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Equipment vs. System

As the “manufacturer” of the indoor comfort system in your home, and as the professional you entrust with advising you on the purchase of the equipment component of that system, we’d like to share a few things with you:

  1. There are a number of key components that make up your home’s heating and cooling system. They are:
    1. The equipment. This includes your furnace or air handler and your air conditioner. Your air conditioner consists of two components: the outdoor part (condenser) and the indoor part (evaporator).
    2. The distribution system. This is the ductwork that exists in your home. It allows air to move throughout your home and with it the heated, cooled and treated air that should make a comfortable indoor environment.
    3. Indoor Air Quality accessories. These include humidification, dehumidification, fresh air, filtration, and air purification to name a few.
  2. A new furnace and/or air conditioner may not (in fact probably will not) correct problems you are having in specific areas of your home. For example, if your second floor does not cool well now, without delivery system corrections it probably won’t cool well after the installation of new equipment. Be certain to discuss any issues like this with your comfort adviser before making a final decision, because
  3. As a performance-based contractor, we want to be certain that what we are delivering to you is a “system” that provides you with the most comfort and highest efficiency within the budget that is right for you.
  4. Equipment manufacturers (our vendors) design, test and build their equipment based on laboratory studies and sophisticated computer models. The efficiency and performance data are based on a model that rarely exists in our real-world homes. We can test the delivery portion of your system (the ductwork, etc.) to “guesstimate” how well it may interface with the equipment you select. If there are obvious and identifiable problems, we’ll bring them to your attention and discuss them with you. Be sure to discuss this with your Comfort Advisor.
  5. The equipment manufacturing industry and the overwhelming majority of installing contractors talk about SEER ratings (Seasonal Energy Efficiency Ratio) and AFUE ratings (Annual Fuel Utilization Efficiency) of their equipment. If the equipment stayed in the lab, that would be fine. What we are more concerned with is the Measured Performance of the system within your home. Measured performance is what you end up living with in terms of comfort and efficiency long after the equipment installation is completed and paid for. As a performance-based contractor, we are committed to bringing you the best performing system in terms of comfort and efficiency that your budget will allow. Through our exclusive ComfortMaxx® certification program, we can document to you and a third party certifier the measured performance of your new system. This is the real world, real-time information that lets you know how your system is performing.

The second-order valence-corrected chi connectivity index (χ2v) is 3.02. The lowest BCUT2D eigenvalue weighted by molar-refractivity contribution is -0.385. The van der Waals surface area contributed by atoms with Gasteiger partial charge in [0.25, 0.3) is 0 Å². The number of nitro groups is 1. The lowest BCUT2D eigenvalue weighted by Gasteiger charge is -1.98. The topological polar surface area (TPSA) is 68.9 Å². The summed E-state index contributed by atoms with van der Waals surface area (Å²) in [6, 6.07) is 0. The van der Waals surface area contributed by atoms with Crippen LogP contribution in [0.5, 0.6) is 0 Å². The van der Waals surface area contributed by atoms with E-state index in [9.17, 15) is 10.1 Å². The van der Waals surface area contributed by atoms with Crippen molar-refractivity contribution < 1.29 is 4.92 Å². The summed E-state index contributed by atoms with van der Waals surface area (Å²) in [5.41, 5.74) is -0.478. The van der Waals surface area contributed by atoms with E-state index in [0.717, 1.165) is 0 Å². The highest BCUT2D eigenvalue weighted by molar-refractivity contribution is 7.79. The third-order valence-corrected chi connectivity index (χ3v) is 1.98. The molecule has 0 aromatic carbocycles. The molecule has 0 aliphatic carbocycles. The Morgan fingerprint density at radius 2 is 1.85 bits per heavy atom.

6. So, what happens when we install this wonderful equipment onto your distribution system (your ductwork)? Sometimes, challenges to peak performance of your new system are easily identified by the simple tests your Comfort Advisor performs. If you have comfort issues now, or your Comfort Advisor uncovers things that are beyond his technical expertise, he may request more thorough testing of your existing system by an appropriate specialist within our company.
  7. What happens when we install your new equipment and it does not test out well? And, more importantly, it does not perform to your expectations? Again, it is our goal and our commitment to you as a Performance-Based Contractor to identify issues like this ahead of time. Sometimes, challenges to comfort and performance do not appear until after the equipment is replaced. Unless specifically addressed otherwise, our agreement with you is to replace the equipment component(s) of your system. Sometimes isolated comfort issues arise afterward that are a result of deficiencies in your duct system and not a result of equipment performance. Should this occur, we will discuss with you the problems, document our findings with proper testing, and propose a solution. The potential solution is not part of our original job pricing and will be charged additionally. We will discuss any charges with you before any work is performed. Our commitment is to your satisfaction. This is a collaborative effort that requires full and fair disclosure by each of us.
  8. All comfort issues can be dealt with. You hold the final decision on what we do base on your comfort level and budget considerations. Your Comfort Advisor will discuss this with you.